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Shedding Light on an Uncomfortable Piece of Richmond's History

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Shockoe Bottom, along the James River, is one of Richmond Virginia’s oldest neighborhoods. It also lays claim to its darkest past. From 1830 to 1865, it served as one of the largest slave trading hubs in the south, second only to New Orleans. Over 300,000 people passed through here during a life in bondage. Virginia Delegate Delores L. McQuinn has been working to memorialize the pathway they walked through the port – where the atrocities of enslavement were hidden away from polite society.  

“My first walk on the slave trail, I began to cry,” Delegate McQuinn shares. “What people who lived at a different era, but I was connected to by DNA, had to live through.”

The area contained numerous slave jails - holding pens for those waiting to be auctioned or carried away by their new owners. While the conditions in the jails were harsh, none compared to Lumpkin’s Jail, also known as “The Devil’s Half Acre.” Run by Robert Lumpkin, it was the jail where slave owners brought so-called “disobedient” or “troublesome” slaves to break them… through whatever brutal means necessary.  

Delegate McQuinn says, “Based on what I have read, Robert Lumpkin was a mean man. Robert Lumpkin was an evil person.”

The slaves were crammed into small cells, shackled, and covered in filth and stench with no toilet facilities and little food or water. Some were beaten. It was especially torturous for slaves whose owners felt they needed to be punished. An 1856 biography of runaway slave, Anthony Burns, describes his time at Lumpkin’s.

As Dr. Raymond P. Hylton, Professor of History at Virginia Union University, explains, Lumpkin “cooped him up in the loft of the jail where the air was stale. He was shackled, it was filthy, he was given a starvation diet. He only got out in the open air once in a while to show him to people, to humiliate him. He was there for eight months.”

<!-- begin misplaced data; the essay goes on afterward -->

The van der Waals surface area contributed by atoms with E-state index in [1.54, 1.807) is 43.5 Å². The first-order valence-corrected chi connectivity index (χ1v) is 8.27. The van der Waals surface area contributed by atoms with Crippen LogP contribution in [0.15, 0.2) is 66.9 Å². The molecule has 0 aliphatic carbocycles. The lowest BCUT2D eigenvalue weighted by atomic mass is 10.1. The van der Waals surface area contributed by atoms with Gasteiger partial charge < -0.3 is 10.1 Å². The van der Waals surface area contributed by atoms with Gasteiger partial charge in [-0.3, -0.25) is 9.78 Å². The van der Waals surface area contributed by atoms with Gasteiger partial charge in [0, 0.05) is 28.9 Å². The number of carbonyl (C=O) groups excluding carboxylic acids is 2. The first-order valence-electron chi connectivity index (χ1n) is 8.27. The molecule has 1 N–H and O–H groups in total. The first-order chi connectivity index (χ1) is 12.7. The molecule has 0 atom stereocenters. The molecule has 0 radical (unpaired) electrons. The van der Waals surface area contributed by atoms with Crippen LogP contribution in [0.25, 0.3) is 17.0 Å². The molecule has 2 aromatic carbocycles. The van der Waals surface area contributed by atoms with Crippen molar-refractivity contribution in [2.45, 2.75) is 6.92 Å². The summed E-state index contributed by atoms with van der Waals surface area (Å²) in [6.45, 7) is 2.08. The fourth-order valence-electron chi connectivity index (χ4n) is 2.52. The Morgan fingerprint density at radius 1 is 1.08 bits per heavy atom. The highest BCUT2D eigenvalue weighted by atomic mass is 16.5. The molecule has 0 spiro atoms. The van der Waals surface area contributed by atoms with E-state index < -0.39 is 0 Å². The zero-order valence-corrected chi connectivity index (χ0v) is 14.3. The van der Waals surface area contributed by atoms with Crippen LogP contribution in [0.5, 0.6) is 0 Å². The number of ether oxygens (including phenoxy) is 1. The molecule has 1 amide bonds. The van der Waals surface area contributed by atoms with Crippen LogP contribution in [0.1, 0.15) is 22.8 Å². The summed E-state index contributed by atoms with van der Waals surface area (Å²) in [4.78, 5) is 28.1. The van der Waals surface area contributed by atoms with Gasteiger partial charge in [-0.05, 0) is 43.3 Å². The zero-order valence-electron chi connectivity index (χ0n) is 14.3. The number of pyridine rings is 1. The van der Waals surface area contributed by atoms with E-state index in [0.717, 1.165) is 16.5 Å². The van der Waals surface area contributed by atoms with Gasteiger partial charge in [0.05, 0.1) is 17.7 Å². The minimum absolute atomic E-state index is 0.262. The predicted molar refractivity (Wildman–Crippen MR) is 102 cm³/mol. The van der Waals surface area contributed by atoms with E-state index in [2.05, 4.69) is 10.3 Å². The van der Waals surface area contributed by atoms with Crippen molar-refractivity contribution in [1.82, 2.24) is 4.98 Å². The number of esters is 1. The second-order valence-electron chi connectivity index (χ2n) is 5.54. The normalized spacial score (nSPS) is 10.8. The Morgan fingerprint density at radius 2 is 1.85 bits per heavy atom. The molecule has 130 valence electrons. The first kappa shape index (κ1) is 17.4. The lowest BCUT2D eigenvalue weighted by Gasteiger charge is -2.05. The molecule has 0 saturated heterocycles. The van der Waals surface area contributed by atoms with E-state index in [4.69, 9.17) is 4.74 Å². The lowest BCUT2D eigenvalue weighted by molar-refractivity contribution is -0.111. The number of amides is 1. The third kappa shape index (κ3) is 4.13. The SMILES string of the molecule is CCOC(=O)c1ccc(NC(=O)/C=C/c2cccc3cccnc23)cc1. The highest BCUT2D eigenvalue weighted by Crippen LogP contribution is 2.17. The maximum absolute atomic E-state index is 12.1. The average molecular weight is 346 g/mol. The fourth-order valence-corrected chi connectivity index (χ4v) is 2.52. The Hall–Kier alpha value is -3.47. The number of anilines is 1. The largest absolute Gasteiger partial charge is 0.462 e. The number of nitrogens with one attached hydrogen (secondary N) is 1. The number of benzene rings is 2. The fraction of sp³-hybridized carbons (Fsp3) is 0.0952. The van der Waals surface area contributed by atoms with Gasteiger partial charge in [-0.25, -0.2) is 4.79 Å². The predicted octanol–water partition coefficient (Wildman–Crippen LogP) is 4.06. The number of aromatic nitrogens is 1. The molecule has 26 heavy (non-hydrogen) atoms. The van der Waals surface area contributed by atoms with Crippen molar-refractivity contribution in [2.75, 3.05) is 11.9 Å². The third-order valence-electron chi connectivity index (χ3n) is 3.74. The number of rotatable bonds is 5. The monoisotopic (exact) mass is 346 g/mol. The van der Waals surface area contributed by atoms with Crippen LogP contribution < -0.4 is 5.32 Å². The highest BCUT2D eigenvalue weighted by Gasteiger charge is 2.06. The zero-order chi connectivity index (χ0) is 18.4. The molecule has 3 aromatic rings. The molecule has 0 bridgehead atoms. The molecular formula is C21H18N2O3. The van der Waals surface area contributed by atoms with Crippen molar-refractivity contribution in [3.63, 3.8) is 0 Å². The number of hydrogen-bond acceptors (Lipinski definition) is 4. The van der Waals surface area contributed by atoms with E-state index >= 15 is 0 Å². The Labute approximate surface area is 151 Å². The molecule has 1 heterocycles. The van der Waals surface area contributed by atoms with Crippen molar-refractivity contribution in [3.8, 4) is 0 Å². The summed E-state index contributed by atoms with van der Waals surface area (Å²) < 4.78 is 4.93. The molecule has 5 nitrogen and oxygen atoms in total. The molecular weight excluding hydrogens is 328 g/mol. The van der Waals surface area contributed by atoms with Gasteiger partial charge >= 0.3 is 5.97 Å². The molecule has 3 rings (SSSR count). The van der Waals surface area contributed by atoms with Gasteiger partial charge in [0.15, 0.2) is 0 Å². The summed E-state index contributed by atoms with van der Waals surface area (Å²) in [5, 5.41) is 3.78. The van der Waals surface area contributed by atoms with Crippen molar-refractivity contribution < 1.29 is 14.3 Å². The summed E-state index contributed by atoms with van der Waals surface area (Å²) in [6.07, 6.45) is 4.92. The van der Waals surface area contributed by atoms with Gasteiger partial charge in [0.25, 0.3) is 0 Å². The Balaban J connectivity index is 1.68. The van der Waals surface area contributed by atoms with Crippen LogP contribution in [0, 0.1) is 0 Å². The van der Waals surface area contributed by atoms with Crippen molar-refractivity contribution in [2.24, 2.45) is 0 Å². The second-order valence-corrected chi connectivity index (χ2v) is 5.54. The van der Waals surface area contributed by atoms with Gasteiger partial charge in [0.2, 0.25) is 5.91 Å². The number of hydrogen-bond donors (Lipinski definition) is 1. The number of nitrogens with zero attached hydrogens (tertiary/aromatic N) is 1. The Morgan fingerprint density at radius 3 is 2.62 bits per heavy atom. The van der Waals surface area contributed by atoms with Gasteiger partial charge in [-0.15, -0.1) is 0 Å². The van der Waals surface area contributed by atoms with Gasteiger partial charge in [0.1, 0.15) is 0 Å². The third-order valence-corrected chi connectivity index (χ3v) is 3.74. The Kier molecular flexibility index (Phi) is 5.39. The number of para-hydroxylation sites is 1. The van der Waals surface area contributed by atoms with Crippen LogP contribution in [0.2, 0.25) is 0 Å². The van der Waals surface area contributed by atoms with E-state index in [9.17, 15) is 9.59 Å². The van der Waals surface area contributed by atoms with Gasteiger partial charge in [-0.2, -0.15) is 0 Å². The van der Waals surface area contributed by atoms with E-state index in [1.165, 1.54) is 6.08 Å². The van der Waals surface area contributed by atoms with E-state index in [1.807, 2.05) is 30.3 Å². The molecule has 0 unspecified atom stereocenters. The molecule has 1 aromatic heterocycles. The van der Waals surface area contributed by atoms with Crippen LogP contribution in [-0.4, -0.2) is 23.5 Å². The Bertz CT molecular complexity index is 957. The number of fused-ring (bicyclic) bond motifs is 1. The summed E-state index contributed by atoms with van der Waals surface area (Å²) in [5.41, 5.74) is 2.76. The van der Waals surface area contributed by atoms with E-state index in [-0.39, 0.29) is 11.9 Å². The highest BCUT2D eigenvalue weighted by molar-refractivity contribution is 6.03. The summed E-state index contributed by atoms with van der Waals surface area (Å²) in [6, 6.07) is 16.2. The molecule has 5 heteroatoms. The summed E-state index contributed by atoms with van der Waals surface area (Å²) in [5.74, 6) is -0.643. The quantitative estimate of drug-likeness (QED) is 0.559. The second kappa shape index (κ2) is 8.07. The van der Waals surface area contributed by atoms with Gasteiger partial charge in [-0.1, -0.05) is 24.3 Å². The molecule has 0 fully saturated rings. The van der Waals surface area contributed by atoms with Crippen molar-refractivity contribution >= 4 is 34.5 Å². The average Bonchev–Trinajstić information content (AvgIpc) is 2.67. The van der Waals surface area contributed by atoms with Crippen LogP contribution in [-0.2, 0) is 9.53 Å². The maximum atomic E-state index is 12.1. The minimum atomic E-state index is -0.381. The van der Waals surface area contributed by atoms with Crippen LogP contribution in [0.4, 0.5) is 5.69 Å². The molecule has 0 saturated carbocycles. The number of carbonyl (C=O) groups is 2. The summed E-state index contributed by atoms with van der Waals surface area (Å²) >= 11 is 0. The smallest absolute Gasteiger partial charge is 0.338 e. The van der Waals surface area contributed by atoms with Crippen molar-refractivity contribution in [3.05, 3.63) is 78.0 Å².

In the end though, Lumpkin’s Jail would no longer be a gateway into humiliation and slavery, but one where Black Americans would have access to a brighter future. It was after the Civil War. The newly ratified 13th Amendment ensured freedom to some 4 million enslaved people. At the forefront were the abolitionists, many of whom were Christians committed to living out the teachings of Jesus Christ.

“They took the Gospel seriously and said ‘Christ will make you free,’” explains Dr. Deborah Van Broekhaven, Executive Director Emerita of the American Baptist Historical Society. “And that stands for everybody. These people do deserve, not just freedom, but they deserve equality.”

And many believed equality would come through education. Generations of slaves had been forbidden to learn how to read or write.  

Dr. John W. Kinney, Professor of Theology at Virginia Union University, states that at the time, “Education immediately becomes a threat to the hierarchy. Enlightenment becomes a threat, ‘Cause if I can keep you ignorant, I can keep you in your place.'”

While many started a campaign to provide the basics, other groups, such as the American Baptist Home Mission Society, had an even loftier vision – to empower Black Americans to become leaders in society, especially in churches, through higher education.